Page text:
I have been following the events in Ukraine very closely. Below is a piece written by someone who lives in Kyiv, Ukraine and is in the know. This is good news, if it is true. Even if it is true for now, things could still go south.
Tonight, as I watch the funeral proceedings at Maidan attended by ten thousand people, I reflect on the day that preceded this burial service. In the end, this day could have gone any direction, but it seems at each crucial point (and there were many crucial points) the protesters (and peace) won the day.
Today sixteen statues of Lenin were toppled around Ukraine.
Today many significant votes were taken to restored a gutted constitution.
Today Yuila Timoshenko, the imprisoned former Prime Minister, was authorized by parliament to be set free.
Today the president agreed to early elections.
Today amnesty was granted for the hundreds of protesters who were arrested.
Today no protesters died.
Today neighborhood militias were formed all over Kyiv to protect from looting and unrest.
Today the guy who authorized shooting live rounds at the protesters was fired.
Today, the first day of many, there were no fires in Kyiv. (sorry CNN, I know you like the night shots of the city on fire, but I prefer it without)
….and best of all….
Today Ukraine won a Gold in women’s biathlon relay! – No matter that Putin revoked his loan deal, we’ll take the money in gold.
Many of my Ukrainian friends are talking of today as a new dawn, the tide has turned, a new era in Ukraine’s history. The contrast is striking – yesterday the darkest day since Soviet times, and today the brightest things have looked in a long time. There are even reports as I write this that the president has left the capital, it seems he, along with all sixty five private jets that left Ukraine last night (65!) have seen the writing on the wall and feel that they need to leave or face prosecution for their ill gotten gain.
But in the end the barricades are getting higher not lower downtown. The crowds are growing, not shrinking, and the highest priority of many of the protesters still stands. That is the immediate resignation of the president. As I write there are twenty thousand mad Ukrainians downtown who don’t seem to want to leave without an impeachment or a voluntary resignation, and so far they have gotten everything they want. On the other side, thus far, the president has been very reticent to give up power, and therein lies the problem. At this point it doesn’t seem like if, but when, and more importantly….how, the president will go.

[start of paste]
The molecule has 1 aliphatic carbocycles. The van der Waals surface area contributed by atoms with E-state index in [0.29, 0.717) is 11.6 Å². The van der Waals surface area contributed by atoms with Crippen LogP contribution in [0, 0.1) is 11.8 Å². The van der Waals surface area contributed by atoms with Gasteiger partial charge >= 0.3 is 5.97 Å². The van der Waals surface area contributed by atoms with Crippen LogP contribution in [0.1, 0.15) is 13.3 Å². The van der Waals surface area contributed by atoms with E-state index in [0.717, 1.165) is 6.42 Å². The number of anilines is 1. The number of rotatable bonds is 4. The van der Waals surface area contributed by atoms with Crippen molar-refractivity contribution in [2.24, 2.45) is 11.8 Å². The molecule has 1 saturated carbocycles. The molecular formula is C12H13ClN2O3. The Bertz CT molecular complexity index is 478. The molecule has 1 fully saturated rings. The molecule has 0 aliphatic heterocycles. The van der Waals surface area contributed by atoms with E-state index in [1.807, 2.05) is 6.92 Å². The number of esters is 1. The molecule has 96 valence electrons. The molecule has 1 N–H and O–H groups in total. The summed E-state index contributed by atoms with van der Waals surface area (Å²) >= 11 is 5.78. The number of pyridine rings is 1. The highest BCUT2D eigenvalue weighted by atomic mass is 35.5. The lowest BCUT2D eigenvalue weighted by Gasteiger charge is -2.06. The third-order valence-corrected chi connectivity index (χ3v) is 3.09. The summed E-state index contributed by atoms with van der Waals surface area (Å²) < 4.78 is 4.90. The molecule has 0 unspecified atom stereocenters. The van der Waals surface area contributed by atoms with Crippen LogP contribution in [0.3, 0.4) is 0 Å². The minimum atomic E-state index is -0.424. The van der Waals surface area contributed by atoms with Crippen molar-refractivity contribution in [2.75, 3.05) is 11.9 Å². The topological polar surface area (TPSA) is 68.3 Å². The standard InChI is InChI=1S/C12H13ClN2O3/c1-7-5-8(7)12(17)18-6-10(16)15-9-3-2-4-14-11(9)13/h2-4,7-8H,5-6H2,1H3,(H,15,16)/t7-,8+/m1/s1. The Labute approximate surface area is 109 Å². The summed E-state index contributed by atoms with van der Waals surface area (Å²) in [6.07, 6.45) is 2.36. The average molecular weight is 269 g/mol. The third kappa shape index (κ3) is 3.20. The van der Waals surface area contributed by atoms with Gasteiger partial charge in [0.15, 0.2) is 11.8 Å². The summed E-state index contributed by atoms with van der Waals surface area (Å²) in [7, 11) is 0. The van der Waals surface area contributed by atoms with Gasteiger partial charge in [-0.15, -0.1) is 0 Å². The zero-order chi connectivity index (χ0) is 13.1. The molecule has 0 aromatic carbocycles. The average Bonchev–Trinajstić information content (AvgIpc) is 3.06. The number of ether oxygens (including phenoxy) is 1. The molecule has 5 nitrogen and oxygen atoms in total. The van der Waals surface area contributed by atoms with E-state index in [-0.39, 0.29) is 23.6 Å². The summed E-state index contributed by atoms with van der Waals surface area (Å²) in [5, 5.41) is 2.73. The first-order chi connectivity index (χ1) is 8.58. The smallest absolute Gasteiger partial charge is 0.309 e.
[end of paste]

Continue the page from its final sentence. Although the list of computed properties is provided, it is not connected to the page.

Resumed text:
In politics (as in Church history) its much easier for an opposition group come together against something, but when that thing they opposed is removed, it’s a bit harder for everyone to decide on a way forward. That is our situation in Kyiv now too. May Ukraine prosper under a just and fair government for many, many years to come. However, we understand that this complete justice and fairness don’t seem to work always, and I’m sure there will be disappointments in the long term, and the near, future.
This is where the church comes in. The church now has a big role to fill as the country slowly (hopefully) begins to calm down and clean up. Just as people are most receptive to grace when broken, so goes for the country as well. Ukraine is broken now. We have hundreds dead, we have maybe a thousand wounded, we have a burned out center in place of our downtown, we have daily inflation and we have lots fewer cobblestones than we started with. Ukraine is broken and needs renewal that comes as they seek the mercy and grace provided by Christ. Pray that the church will (continue) to fill this need, and now in a more specific way, through it’s service to the community, through cleaning up the city, through writing and thinking with others about the concept of true justice – something that Ukrainians have been seeking, and through preaching the Word.
I’m greatly encouraged by today, and recognize that it is still in a fragile state. Pray for continued peace – and mercy.